The Dilemma of Macular Degeneration


Christopher Ramos

Psychology of Perception

Stephen F. Austin State University

February 19, 1999


According to Baily and Hall, while visual impairment early in lifeis associated with inherited congenital disorders, abnormal fetaldevepment, and problems associated with premature birth, most eyeconditions are associated with aging. They claim that over 70% of thevisually impaired population in the United States is over 65. Agerelated maculopathy, also called macular degeneration, or AMD,impairs the center of vision in older individuals. The macula is theregion in the back of the retina that surrounds and includes thefovea (Goldstein 1999). It is important to understand that when thisdegeneration progresses enough, the condition constitutes blindnessbecause the foveal area is what is used to focus on something. Mostcases do not progress this far, but between five and 20% do.Allikments and Shroyer claim that 11 million people in the UnitedStates alone suffer some degree of this impairment, with 75% of thoseindividuals being 75 or older. Seven percent of this older age groupreportedly suffer advanced forms. Freidman reports the disease asmost common in developed countries.

The high percentages of individuals who endure this impairmentjustifies and practically demands future research because the causesare not fully understood. The need for future research can be betteremphasized if those with normal vision try to empathize with victimsof macular degeneration. One can only imagine how frustrating it mustbe to receive sensatrions only in the periphery of the retina.Because the macula encompassed the cone rich fovea, which is used tofocus on objects, the fovea degenerates as well. This occurenceinables individuals to interpret the sensations they experience.Reading, recognizing faces, and driving are visual tasks most peopletake for granted that become very difficult when the central visionis disturbed (Baily & Hall 1989). Danger can exist for victims ofthe condition when simply walking down the street or even throughtheir own homes. While there is yet no cure for macular degenerationthe research is in progress. Two main areas of research includeinvestigating the causes and exploring potential treatments.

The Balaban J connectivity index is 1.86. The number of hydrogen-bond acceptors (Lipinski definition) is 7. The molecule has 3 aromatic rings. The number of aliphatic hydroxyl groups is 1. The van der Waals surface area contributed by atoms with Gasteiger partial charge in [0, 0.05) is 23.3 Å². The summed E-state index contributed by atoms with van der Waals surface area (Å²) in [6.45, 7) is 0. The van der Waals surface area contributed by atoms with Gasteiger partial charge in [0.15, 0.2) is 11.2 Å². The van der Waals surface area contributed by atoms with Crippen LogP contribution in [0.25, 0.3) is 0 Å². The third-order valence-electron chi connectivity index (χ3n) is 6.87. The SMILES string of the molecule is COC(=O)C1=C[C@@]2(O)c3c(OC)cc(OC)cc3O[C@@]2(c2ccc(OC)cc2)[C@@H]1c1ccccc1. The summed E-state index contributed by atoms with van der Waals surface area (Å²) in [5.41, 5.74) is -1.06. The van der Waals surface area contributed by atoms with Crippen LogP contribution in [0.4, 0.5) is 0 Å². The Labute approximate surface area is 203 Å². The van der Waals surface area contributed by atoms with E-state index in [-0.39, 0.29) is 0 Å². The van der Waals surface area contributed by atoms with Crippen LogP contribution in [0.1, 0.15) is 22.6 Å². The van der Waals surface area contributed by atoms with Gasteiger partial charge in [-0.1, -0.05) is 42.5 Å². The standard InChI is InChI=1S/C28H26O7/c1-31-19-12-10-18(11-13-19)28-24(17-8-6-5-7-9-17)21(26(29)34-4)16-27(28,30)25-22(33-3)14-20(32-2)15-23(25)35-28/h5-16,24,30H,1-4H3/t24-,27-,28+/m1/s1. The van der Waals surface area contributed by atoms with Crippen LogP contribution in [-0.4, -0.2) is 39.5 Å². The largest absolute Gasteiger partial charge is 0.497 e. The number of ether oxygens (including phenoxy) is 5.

According to Friedman, progress in the effort to stop or preventAMD will be slow until the cause is learned. He claims retinalpigmant epithelium damage to be the prominant theory explaining thechoroidal circulation changes that lead to AMD. Although Friedmalhimself does not subscribe to this theory, other researchers do anduse it as a basis for study. Grunwald, Harisprasad, Dupont, M. G.Mguire, Fine, Bruker, A.M. Maguire, and Ho compared choroidal bloodflow in subjects with AMD to a control group. They used laser dopplerflowmetry to asess the volume, velocity, and flow of blood in thecenter of the fovea. Ten subjects with no drusen (cellular debris)were compared to 20 subjects with ten or more large drusen. Theaverage visual acuities of the two groups was very close. Nosignificant differences between age, blood pressure, or intraocularpressure was revealed between the subjects. Spraul, G. E. Lang,Grossnik laus, and G. K. Lang questioned the validity of the study.They claim doppler flowmetry to be an imperfect method for such astudy because of multiple light scattering properties of the tissue.They also claim that the volume could not be accurately sampled usingthis method. Friedman, who explains the conventional theory aboutretinal epithelium (RPE) damage and its relationship with choroidalblood flow, has actually proposed and alternative theory. He explainsthat retinal epithelium damage is conventionally considered a causeof altered choroidal blood flow. He proposed, however thathemodynamic factors involving choroidal circulation may cause RPEdamage and not be the result of it. If researchers could resolvewhich of the occurences act as the cause of the other, they wouldlikely make faster, more productive progress in the effort to stop orprevent AMD.

The opposing theories about the phisiological occurences leadingto the disease reflect inconclusive research. However, one aspectregarding AMD on which researchers do agree is that two more generalfactors are at work controlling the probability of an individualacquiring this condition. These factors are , of course, genetics andenvironment.